I never bet the progressive dollar bet in Caribbean
Stud, but you said you should "depending on the size of the jackpot." In
all my playing time, I have hit one flush, so the extent of my savings
far outweighs what my losses would be by putting that white chip in the
slot. Of course, if I did hit the progressive with my red light off I
would absolutely have a stroke, and never gamble again.
I know the smaller payoffs I may miss wouldn't bother me very much
(except the 10% of the progressive). When would it be prudent to put
that dollar in the slot? For instance, the jackpot at the Atlantic City
Tropicana is now at close to $200,000. Is that high enough?
way, the dealer at the Tropicana said the progressive tends to hit about
once a year, usually around Xmas. I was there Dec. 8, so maybe it was
just a ruse to get me to bet. Suzanne W.
Poker is in essence a game of five-card stud poker, without the luxury
of a draw. The progressive jackpot's payout for royal and straight
flushes (the jackpot also pays for fours-of-a-kind, full houses and
flushes) is based on the amount indicated on the meter, which can, as
you noted, be as high as hundreds of thousands of dollars.
I stated in a previous column that the dollar offering was worth a buck
only if the jackpot came within a stone's throw of true odds; a variable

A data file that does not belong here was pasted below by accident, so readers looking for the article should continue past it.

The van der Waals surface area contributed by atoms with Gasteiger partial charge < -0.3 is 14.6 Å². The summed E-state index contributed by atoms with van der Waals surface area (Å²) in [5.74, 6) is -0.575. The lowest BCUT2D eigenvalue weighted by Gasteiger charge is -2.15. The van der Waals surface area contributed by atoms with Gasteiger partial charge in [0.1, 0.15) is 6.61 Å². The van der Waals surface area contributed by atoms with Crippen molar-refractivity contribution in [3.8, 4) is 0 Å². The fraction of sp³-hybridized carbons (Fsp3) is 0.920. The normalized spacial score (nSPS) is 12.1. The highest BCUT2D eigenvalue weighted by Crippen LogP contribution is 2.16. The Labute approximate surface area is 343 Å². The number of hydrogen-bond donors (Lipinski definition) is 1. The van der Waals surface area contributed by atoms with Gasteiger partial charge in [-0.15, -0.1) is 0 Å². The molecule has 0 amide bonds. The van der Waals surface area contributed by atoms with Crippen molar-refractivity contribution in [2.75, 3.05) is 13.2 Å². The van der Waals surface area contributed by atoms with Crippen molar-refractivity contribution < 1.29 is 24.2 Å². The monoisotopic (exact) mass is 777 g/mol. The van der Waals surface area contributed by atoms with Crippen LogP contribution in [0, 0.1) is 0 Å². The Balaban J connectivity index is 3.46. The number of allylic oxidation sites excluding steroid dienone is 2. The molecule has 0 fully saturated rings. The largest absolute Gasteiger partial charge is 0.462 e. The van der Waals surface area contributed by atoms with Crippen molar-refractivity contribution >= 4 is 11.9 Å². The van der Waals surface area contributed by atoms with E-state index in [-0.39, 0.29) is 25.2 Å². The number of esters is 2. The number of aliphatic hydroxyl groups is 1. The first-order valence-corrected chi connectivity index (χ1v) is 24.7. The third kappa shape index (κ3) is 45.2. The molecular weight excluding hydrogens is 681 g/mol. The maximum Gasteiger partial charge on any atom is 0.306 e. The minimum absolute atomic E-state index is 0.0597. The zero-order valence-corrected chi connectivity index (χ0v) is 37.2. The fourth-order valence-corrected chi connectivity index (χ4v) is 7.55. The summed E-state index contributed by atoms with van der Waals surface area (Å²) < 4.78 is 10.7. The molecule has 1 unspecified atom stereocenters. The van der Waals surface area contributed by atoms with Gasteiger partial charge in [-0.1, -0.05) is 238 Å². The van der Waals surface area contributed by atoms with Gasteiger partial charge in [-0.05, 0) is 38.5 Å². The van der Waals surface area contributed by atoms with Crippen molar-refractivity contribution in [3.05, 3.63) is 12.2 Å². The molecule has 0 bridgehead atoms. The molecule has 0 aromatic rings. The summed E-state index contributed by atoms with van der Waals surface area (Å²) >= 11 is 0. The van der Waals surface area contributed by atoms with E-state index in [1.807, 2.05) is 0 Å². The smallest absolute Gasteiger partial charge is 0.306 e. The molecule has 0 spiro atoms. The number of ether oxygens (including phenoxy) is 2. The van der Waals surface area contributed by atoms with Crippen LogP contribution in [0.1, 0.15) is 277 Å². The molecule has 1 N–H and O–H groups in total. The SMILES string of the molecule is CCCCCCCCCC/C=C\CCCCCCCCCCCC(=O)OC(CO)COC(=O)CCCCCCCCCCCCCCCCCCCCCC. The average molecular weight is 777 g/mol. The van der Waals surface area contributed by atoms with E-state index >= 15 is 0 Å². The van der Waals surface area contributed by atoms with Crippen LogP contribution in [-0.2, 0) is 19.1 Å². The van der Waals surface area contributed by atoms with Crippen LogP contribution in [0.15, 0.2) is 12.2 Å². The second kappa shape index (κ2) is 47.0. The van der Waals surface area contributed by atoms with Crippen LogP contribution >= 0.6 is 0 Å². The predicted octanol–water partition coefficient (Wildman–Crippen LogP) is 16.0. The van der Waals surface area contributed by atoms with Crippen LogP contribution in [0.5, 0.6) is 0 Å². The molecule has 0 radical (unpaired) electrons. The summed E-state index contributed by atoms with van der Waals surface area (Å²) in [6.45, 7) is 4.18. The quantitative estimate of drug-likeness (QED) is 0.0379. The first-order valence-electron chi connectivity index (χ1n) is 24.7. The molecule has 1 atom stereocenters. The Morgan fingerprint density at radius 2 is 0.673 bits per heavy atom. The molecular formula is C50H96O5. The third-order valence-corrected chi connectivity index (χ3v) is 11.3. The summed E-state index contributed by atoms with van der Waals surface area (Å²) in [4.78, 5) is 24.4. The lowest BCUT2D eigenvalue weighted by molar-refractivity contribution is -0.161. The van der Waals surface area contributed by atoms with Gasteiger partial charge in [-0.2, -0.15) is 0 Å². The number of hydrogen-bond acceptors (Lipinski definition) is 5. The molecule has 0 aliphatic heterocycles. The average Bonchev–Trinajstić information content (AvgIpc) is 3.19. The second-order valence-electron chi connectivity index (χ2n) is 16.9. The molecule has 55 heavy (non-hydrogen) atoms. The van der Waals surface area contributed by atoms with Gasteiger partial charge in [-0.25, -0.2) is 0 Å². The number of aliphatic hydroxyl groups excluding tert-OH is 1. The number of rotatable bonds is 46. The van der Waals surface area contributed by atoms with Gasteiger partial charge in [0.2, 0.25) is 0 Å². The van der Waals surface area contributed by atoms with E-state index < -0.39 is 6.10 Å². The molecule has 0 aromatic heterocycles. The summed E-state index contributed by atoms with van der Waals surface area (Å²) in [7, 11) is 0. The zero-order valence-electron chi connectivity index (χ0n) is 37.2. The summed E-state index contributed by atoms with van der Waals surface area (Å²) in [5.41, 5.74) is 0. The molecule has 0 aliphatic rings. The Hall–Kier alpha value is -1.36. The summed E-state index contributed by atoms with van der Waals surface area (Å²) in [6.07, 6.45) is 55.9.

factor, I know: How far can you heave a rock?
Personally, I have never made the wager, as the highest jackpot on any
slot game I have played was around $155,000.
That said, Suzanne,
let's do the arithmetic. There are 2,598,560 possible five-card
combinations in a standard 52-card deck. With four ways to make a royal
flush, the true odds of hitting a natural royal are 649,760 to one. So,
Suzanne, is a jackpot of $200,000-with odds of hitting it close to
650,000 to one-worth a measly buck? The answer seems to me a real
no-brainer, but there plenty of wishful gamesters among us who don't
mind making a dollar donation to the casino every 45 seconds, always
looking for that green Christmas . . . two centuries away.
What is the proper way to bet at a poker table in a
casino? Seems the casino has different rules than us homegrown players.
I was recently scolded by the dealer for throwing chips into the pot.
Before I go blaming the dealer for this incident, I thought I would seek
your advice. Stan F.
Often seen depicted in the movies, it's called "splashing the pot,"
One-eyed Pete kills a gulletful of Southern Comfort before seeing and
raising Cactus Jack, doing so with a derisive toss of chips directly
into the pot. Neat scene from the "talkies" and a possible friendly
flourish on your kitchen table, but in a real casino room in the real
world that gets a practiced reprimand from the dealer.
of movie-mimicry can oblige the dealer to pause play and count down the
pot. That buzzing noise is the brouhaha stirred up in fellow players.
Proper etiquette, Stan, when you bet in a card room, is as follows.
Simply place your chips directly in front of you. It is the dealer's job
is to make sure that you have put up the proper amount, and to sweep
your bet into the pot.
Gambling quote of the week: "When a guy finally gets his
rushes in gambling, nothing can stop him for a while." Damon